Trajtenberg: The fruits of economic growth reach only the rich
Trajtenberg said old labels of socialism and capitalism are no longer appropriate, and the world is much more homogenous than ever before.
Inequality in Israel is worse than in the rest of the world, and that is an indictment against Israeli society that has created a feeling of injustice, said Prof. Manuel Trajtenberg on Monday at a conference sponsored by TheMarker in Tel Aviv. Trajtenberg, the head of the eponymous Trajtenberg committee on socioeconomic change, spoke out for the first time since he presented the committee's recommendations in September.
"The citizen in the middle of the [wage] distribution sees on one side dire and continuing poverty, but it is hard for him to sympathize with the poor since that stems from non-participation in the workforce. He sees a lack of bearing the burden," said Trajtenberg. "The same part that is meant to arouse solidarity and empathy arouses distance. On the other hand, he sees the creation of excessive wealth. When the economy grows expectations are that all the boats will rise with the tide - but in reality the fruits only reach the same layer of excessive wealth and not the salaries of the average person," he added.
But Trajtenberg said the old labels of socialism and capitalism are no longer appropriate, and the world is much more homogenous than ever before. He said Israel now has an opportunity that occurs only once in 50 or even 100 years to make changes.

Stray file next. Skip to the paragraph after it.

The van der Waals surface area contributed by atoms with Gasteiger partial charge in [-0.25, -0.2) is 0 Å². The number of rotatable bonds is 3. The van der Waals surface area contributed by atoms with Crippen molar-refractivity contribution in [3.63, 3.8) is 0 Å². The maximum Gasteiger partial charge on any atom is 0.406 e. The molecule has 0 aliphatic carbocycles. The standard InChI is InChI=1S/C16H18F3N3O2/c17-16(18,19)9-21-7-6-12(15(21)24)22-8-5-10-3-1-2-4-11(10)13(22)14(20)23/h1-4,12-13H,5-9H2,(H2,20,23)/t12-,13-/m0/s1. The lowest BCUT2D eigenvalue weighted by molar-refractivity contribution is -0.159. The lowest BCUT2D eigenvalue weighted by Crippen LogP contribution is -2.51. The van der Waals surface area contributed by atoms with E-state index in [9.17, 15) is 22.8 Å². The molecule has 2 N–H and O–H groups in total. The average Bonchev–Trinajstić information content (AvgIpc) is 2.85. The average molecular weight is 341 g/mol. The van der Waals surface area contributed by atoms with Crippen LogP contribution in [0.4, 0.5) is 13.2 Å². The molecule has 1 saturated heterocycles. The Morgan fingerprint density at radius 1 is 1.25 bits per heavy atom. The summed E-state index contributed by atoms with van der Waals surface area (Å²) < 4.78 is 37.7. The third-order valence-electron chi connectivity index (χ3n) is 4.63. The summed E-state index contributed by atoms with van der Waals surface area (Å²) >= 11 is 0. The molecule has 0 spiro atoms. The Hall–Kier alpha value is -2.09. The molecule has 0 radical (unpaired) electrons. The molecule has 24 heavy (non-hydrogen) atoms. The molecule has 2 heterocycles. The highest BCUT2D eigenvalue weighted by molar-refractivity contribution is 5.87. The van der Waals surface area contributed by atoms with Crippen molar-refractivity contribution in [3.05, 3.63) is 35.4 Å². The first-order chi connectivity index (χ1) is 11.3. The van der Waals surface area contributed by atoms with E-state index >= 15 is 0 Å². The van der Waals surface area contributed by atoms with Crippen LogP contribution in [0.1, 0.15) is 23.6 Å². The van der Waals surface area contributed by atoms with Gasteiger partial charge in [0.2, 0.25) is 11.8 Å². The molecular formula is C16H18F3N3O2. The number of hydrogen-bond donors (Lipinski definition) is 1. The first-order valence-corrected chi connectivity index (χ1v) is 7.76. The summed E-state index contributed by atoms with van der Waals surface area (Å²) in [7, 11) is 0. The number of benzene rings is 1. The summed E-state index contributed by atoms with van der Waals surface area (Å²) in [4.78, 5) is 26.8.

Social Affairs Minister Moshe Kahlon said it is impossible to create an egalitarian world, but it is possible to reduce inequality. He called the Trajtenberg report just a beginning. "What is social justice? There are many answers. Social justice is simply fighting poverty. People go out to work but do not earn respectable salaries," he said.
Kahlon called to reduce economic concentration, citing the example of the dairy and poultry industries, which he said suffer from overconcentration from the top down. He said the laws against such concentration were not strong enough. "It is unimaginable that a cellular company will try to get a loan from a bank that is also an owner of a rival cellular company, and that in order for the loan to be approved [the company] is forced to reveal its business plans," said Kahlon.
He said no one should be able to own both financial and nonfinancial assets at the same time.